Galston District Garden Club

The Galston District Garden Club are well and truly back up and meeting regularly on the 2nd Wednesday of the month.

Our next meeting is on the 13th July and all are welcome as members, new members or even those of you that would like to visit and experience what our members enjoy each month. We meet in the Galson Community Hall, 37 Arcadia Road, and Galston at 7.30pm.

Our guest speaker for June was Mark Massey, of Mother Earth Nursery at Kenthurst. Mark has spoken at our meetings before and a more enthusiastic horticulturalist you will ever meet. Since his last talk to the Club.

Mark has expanded his nursery at Kenthurst to another nursery at Cranebrook on three acres, a lot more room for Mark to expand his interest in cultivating and propagating unusual plants. His passion is to bring back older varieties of plants into cultivation, such as Gardenia Tipachinias, Hydrangeas, Begonias just to name a few.

One night Mark bought along a variety of plants from his nursery to show us. One plant in particular was the Medinilla, often referred to as the “rose grape”. A most unusual plant that not many of the members had knowledge about, and were most interested in here Mark explain its origins propagation and care.

Apparently, after flowering, they produce bright pink berries that look like decorative bunches of grapes. They are easy to grow, indoors or outdoors. Just give them a protected position with bright light and not too much water. I am sure a visit to Mark’s nursery at Kenthurst will be very inspiring. There is a café next door to whet your appetite too.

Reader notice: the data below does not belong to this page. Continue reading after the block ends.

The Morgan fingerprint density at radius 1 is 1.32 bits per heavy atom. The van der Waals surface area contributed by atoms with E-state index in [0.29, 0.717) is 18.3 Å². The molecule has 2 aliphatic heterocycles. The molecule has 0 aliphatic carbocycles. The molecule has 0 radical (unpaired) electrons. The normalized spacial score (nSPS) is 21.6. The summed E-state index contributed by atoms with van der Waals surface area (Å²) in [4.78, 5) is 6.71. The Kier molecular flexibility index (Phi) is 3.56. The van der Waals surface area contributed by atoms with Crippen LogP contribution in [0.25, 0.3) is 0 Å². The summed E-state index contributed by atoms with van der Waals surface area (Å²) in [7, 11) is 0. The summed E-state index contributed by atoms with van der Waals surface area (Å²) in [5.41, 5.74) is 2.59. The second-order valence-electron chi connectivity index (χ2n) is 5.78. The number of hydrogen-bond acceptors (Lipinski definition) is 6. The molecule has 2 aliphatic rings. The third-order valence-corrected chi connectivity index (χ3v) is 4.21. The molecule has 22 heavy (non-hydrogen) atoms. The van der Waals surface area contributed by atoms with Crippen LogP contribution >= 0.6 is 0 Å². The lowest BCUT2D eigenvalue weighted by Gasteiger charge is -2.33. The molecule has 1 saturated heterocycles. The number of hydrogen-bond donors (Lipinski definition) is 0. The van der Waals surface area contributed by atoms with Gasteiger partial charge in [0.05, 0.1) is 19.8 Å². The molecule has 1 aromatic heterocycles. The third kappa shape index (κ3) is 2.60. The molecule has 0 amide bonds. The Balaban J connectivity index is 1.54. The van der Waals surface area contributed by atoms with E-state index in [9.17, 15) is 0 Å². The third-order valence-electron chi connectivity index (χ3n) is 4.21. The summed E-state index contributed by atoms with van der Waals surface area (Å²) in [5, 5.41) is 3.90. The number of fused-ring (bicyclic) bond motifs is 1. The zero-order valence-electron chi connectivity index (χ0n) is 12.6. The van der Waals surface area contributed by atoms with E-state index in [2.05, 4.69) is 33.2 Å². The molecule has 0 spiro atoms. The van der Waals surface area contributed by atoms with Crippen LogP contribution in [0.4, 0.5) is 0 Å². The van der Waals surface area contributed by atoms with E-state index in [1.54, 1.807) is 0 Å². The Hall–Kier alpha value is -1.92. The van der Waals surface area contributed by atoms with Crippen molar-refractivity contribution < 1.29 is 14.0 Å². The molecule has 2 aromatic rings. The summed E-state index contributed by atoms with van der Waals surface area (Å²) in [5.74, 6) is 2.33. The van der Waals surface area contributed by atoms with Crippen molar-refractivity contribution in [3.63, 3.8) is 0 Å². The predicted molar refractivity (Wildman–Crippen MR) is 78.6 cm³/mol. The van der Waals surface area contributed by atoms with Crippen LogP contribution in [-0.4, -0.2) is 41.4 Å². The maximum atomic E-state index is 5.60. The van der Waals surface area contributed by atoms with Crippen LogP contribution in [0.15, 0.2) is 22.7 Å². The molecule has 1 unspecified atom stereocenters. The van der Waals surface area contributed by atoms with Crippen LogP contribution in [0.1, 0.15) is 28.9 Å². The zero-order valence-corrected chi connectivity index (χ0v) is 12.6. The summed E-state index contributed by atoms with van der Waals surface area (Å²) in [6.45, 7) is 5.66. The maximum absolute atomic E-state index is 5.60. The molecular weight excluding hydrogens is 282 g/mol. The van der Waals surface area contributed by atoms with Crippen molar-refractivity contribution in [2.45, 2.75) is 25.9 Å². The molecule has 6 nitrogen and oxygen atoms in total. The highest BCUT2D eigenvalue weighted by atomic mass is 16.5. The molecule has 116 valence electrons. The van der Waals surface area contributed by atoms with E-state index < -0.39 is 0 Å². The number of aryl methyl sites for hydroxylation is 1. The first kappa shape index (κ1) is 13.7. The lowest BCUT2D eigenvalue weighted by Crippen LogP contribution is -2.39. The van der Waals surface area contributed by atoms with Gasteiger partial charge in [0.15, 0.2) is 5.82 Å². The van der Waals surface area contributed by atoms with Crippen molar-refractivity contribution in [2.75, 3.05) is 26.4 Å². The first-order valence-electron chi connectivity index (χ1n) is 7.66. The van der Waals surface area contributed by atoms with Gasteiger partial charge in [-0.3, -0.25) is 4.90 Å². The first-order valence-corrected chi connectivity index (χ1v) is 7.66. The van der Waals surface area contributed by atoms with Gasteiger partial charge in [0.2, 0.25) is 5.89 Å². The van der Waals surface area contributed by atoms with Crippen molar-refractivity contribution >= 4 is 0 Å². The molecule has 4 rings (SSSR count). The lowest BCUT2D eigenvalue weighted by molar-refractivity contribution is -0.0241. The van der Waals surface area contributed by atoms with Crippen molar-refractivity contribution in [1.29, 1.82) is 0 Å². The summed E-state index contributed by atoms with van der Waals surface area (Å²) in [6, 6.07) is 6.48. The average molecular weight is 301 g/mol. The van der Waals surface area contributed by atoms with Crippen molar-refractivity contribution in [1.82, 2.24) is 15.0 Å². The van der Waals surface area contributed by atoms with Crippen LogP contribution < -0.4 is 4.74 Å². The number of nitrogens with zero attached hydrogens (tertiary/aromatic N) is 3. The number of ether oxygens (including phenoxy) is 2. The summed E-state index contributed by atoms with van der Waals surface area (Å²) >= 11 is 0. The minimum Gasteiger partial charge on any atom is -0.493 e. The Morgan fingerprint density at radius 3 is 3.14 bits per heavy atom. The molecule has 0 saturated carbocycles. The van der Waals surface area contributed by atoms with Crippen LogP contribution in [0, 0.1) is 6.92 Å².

MEDINILLA PLANT: Medinilla is a tropical broadleaf evergreen plant. If you have travelled through Southeast Asia, you may have marvelled at this tropical beauty growing on tree branches, dangling its vivid flower panicles down like clusters of otherworldly grapes. Leaves are ribbed and moderately succulent. The average size of a Medinilla shrub is around a meter, but you can keep the plant at a reasonable indoor size by pruning it after flowering. An added bonus to growing Medinillas outdoors is their appeal to birds, bees, and butterflies.

Medinilla plants can be epiphytic in the rainforest, which means they grow on trees or shrubs instead of in the ground. In this environment, the Medinilla uses its host for support but is not parasitic- it does not draw nutrients from or harm the host plant.

When growing as a potted specimen, you can use a commercial planting medium for orchids, which resembles something like chunky bark. This allows air circulation around the roots, which prevents root diseases. An orchid pot, which contains extra ventilation holes, is also well suited for a Medinilla specimen. In appropriate climates, Medinilla plants can also grow outdoors in well-drained soil.

All Medimillas grow best in dappled shade: direct sun will scorch the leaves or cause leaf drop. Consider the Medinilla’s habitat: as it grows nestled in the lower branches of large trees in the jungle, it receives dappled sunlight: you should try to provide similar conditions.

The Medinilla is a light feeder, and excessive nitrogen will cause the plant to produce lush foliage at the expense of the blossoms. An occasional feeding with liquid compost will give the plants all the nutrients they need and help keep the soil in the optimal mildly acidic pH range .Mealy bugs may trouble Medinilla plants occasionally. Spider mites will infest Medinilla plants stressed by dry conditions, but daily misting will discourage these pests.

For more information regarding the Galson District Garden Club please visit our website: or email: [email protected].

Galston District Garden Club